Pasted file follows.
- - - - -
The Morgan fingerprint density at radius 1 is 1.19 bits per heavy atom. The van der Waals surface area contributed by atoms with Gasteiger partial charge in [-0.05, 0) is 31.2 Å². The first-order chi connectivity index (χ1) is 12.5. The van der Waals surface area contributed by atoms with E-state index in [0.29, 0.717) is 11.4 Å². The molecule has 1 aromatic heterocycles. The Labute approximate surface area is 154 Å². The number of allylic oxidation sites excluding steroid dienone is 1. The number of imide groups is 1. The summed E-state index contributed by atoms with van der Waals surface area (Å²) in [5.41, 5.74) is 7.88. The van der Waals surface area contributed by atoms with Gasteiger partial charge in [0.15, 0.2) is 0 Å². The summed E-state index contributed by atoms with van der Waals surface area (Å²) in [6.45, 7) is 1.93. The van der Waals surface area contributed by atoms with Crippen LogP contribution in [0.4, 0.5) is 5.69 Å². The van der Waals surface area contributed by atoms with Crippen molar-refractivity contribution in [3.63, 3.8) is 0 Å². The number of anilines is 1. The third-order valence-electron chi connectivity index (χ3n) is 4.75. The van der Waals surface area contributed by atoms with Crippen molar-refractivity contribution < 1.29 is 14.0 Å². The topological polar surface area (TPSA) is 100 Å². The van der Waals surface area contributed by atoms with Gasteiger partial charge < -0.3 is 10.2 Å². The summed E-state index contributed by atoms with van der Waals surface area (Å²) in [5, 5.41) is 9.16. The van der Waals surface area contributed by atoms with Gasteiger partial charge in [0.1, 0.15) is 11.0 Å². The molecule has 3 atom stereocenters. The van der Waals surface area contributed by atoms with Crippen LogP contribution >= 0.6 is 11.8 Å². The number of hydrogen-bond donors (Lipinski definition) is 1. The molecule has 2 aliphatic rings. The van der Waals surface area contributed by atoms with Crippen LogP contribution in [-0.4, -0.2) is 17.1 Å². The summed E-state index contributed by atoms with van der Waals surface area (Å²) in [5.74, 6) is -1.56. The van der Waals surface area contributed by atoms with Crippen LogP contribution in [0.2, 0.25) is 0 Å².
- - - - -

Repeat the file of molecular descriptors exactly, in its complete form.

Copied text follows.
The Morgan fingerprint density at radius 1 is 1.19 bits per heavy atom. The van der Waals surface area contributed by atoms with Gasteiger partial charge in [-0.05, 0) is 31.2 Å². The first-order chi connectivity index (χ1) is 12.5. The van der Waals surface area contributed by atoms with E-state index in [0.29, 0.717) is 11.4 Å². The molecule has 1 aromatic heterocycles. The Labute approximate surface area is 154 Å². The number of allylic oxidation sites excluding steroid dienone is 1. The number of imide groups is 1. The summed E-state index contributed by atoms with van der Waals surface area (Å²) in [5.41, 5.74) is 7.88. The van der Waals surface area contributed by atoms with Gasteiger partial charge in [0.15, 0.2) is 0 Å². The summed E-state index contributed by atoms with van der Waals surface area (Å²) in [6.45, 7) is 1.93. The van der Waals surface area contributed by atoms with Crippen LogP contribution in [0.4, 0.5) is 5.69 Å². The van der Waals surface area contributed by atoms with Crippen molar-refractivity contribution in [3.63, 3.8) is 0 Å². The number of anilines is 1. The third-order valence-electron chi connectivity index (χ3n) is 4.75. The van der Waals surface area contributed by atoms with Crippen molar-refractivity contribution < 1.29 is 14.0 Å². The topological polar surface area (TPSA) is 100 Å². The van der Waals surface area contributed by atoms with Gasteiger partial charge < -0.3 is 10.2 Å². The summed E-state index contributed by atoms with van der Waals surface area (Å²) in [5, 5.41) is 9.16. The van der Waals surface area contributed by atoms with Gasteiger partial charge in [0.1, 0.15) is 11.0 Å². The molecule has 3 atom stereocenters. The van der Waals surface area contributed by atoms with Crippen LogP contribution >= 0.6 is 11.8 Å². The number of hydrogen-bond donors (Lipinski definition) is 1. The molecule has 2 aliphatic rings. The van der Waals surface area contributed by atoms with Crippen LogP contribution in [-0.4, -0.2) is 17.1 Å². The summed E-state index contributed by atoms with van der Waals surface area (Å²) in [5.74, 6) is -1.56. The van der Waals surface area contributed by atoms with Crippen LogP contribution in [0.2, 0.25) is 0 Å².